Congress restores $1 billion in NIH funds


The University projected losses of around $80 million from the sequester in March




While the $1.1 trillion spending package signed into law by President Barack Obama Friday evening is a step in the right direction for Penn research, it will not solve all the problems caused by sequestration.

Thanks to the automatic spending cuts enacted in March 2013, the University projected losses of $34-42 million in federal grants, with an additional $40 million cut from the Perelman School of Medicine. In fiscal year 2012, before the sequester hit, 82 percent of Penn’s $874 million in research grants came from federal support.

Related: Penn could lose $80 million from sequestration cuts

The spending package restores $1 billion to the National Institutes of Health, a major Penn grant-giver, for a total funding level of $29.9 billion — leaving the agency at the same spending levels as in 2004. The National Science Foundation and the Centers for Disease Control and Prevention will see a $287 million and $369 million bump up in funding, respectively.

“The biggest disappointment is that the NIH did not get as much money restored as we had hoped,” said Bill Andresen, Penn’s vice president for federal affairs at the Office of Government and Community Affairs. “Money is going to be very tight next year.”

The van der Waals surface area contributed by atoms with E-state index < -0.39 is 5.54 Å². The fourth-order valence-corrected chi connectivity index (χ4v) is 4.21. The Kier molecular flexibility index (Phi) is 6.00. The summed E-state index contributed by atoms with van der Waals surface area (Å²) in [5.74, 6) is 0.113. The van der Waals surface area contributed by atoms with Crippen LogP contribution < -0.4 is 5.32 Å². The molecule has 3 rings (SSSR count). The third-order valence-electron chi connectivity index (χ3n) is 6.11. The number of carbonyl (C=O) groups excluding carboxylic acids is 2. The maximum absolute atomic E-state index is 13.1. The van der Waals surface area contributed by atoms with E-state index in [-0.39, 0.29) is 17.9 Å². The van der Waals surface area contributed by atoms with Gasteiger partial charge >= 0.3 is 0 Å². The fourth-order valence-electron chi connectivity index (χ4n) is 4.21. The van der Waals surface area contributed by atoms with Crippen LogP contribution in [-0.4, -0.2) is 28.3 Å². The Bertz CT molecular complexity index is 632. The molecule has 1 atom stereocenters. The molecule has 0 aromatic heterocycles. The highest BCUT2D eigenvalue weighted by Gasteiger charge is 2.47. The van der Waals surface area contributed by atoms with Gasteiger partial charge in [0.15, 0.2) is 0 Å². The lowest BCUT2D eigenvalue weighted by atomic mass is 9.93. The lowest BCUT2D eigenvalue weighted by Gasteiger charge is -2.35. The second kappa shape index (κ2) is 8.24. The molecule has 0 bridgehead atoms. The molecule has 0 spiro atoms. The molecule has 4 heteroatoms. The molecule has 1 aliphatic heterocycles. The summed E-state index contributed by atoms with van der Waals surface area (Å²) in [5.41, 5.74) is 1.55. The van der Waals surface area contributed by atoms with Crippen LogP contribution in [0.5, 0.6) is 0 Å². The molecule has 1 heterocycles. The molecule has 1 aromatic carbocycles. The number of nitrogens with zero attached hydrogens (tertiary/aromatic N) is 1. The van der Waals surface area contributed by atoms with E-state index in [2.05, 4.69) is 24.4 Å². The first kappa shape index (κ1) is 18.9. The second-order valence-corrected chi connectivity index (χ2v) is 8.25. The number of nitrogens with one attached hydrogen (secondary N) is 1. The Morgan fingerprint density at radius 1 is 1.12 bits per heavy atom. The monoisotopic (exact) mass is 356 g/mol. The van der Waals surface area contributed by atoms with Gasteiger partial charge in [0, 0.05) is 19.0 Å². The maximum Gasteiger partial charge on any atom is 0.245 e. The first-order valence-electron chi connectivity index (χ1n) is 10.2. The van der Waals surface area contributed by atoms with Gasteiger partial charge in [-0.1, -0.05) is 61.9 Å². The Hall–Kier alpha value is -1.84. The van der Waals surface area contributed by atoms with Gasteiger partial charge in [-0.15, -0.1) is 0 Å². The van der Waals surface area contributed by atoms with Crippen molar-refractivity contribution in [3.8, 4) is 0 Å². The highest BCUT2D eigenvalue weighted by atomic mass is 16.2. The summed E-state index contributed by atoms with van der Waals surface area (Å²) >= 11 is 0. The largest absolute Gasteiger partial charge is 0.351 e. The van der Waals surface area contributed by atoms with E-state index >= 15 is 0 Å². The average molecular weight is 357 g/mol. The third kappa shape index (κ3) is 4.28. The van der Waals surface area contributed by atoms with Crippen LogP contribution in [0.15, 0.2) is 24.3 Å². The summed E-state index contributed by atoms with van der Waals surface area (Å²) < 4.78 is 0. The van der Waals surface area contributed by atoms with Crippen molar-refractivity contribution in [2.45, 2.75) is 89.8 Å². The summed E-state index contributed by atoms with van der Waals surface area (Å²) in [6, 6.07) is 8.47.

The Department of Health and Human Services, which oversees the NIH, provided 57 percent of Penn’s research grants in fiscal year 2012. HHS is one of the most contentious agencies for Congress to fund, as it funds provisions of the Affordable Care Act and other social programs.

“It’s not going to be an easy time next year, but we’ll do everything we can to make sure that the programs that are important to Penn and students and researchers get as much money as possible,” Andresen said. Federal research funding has long been a top lobbying priority for the University’s Washington office, particularly with the implementation of the sequester.

Related: Sequestration would close doors for young researchers

Pell grants also received a small increase: The maximum award will be $5,730, an increase of about $85.

In a move that Andresen called “disappointing,” Pennsylvania Sen. Pat Toomey was one of 26 Republican senators to vote against the bill, which passed the Senate 72-26 on Thursday.

“I can’t support a fiscally irresponsible funding measure that puts us even further in debt,” read a statement from Toomey’s office. “Instead of more overspending, Congress should stay within the budget limits, which both sides supported and President Obama signed into law just two years ago.”

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